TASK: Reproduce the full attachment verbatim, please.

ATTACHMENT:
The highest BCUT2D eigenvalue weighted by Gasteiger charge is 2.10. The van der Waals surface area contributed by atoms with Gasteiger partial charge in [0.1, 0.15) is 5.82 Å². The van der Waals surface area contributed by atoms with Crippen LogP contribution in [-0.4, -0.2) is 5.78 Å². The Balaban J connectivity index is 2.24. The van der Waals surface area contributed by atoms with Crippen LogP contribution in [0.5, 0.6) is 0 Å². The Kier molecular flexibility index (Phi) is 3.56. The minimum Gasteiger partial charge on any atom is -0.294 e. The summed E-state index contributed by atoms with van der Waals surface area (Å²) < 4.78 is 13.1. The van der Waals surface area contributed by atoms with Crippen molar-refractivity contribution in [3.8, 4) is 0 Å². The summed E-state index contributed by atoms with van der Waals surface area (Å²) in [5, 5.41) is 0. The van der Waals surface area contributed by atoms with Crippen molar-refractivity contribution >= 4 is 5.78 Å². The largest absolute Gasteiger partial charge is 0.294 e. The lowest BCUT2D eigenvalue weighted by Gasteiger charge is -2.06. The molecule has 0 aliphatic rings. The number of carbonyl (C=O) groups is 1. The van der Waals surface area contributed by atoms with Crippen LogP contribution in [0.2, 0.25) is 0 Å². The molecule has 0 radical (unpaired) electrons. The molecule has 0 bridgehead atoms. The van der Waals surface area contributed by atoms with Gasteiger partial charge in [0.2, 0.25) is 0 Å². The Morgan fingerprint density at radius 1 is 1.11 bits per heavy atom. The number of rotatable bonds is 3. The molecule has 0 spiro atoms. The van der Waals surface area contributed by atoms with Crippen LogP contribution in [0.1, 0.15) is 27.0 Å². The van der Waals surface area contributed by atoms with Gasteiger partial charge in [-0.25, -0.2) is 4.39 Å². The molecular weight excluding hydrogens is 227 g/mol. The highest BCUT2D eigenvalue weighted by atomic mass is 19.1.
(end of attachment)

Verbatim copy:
The highest BCUT2D eigenvalue weighted by Gasteiger charge is 2.10. The van der Waals surface area contributed by atoms with Gasteiger partial charge in [0.1, 0.15) is 5.82 Å². The van der Waals surface area contributed by atoms with Crippen LogP contribution in [-0.4, -0.2) is 5.78 Å². The Balaban J connectivity index is 2.24. The van der Waals surface area contributed by atoms with Crippen LogP contribution in [0.5, 0.6) is 0 Å². The Kier molecular flexibility index (Phi) is 3.56. The minimum Gasteiger partial charge on any atom is -0.294 e. The summed E-state index contributed by atoms with van der Waals surface area (Å²) < 4.78 is 13.1. The van der Waals surface area contributed by atoms with Crippen molar-refractivity contribution in [3.8, 4) is 0 Å². The summed E-state index contributed by atoms with van der Waals surface area (Å²) in [5, 5.41) is 0. The van der Waals surface area contributed by atoms with Crippen molar-refractivity contribution >= 4 is 5.78 Å². The largest absolute Gasteiger partial charge is 0.294 e. The lowest BCUT2D eigenvalue weighted by Gasteiger charge is -2.06. The molecule has 0 aliphatic rings. The number of carbonyl (C=O) groups is 1. The van der Waals surface area contributed by atoms with Crippen LogP contribution in [0.2, 0.25) is 0 Å². The molecule has 0 radical (unpaired) electrons. The molecule has 0 bridgehead atoms. The van der Waals surface area contributed by atoms with Gasteiger partial charge in [0.2, 0.25) is 0 Å². The Morgan fingerprint density at radius 1 is 1.11 bits per heavy atom. The number of rotatable bonds is 3. The molecule has 0 spiro atoms. The van der Waals surface area contributed by atoms with Crippen LogP contribution in [0.1, 0.15) is 27.0 Å². The van der Waals surface area contributed by atoms with Gasteiger partial charge in [-0.25, -0.2) is 4.39 Å². The molecular weight excluding hydrogens is 227 g/mol. The highest BCUT2D eigenvalue weighted by atomic mass is 19.1.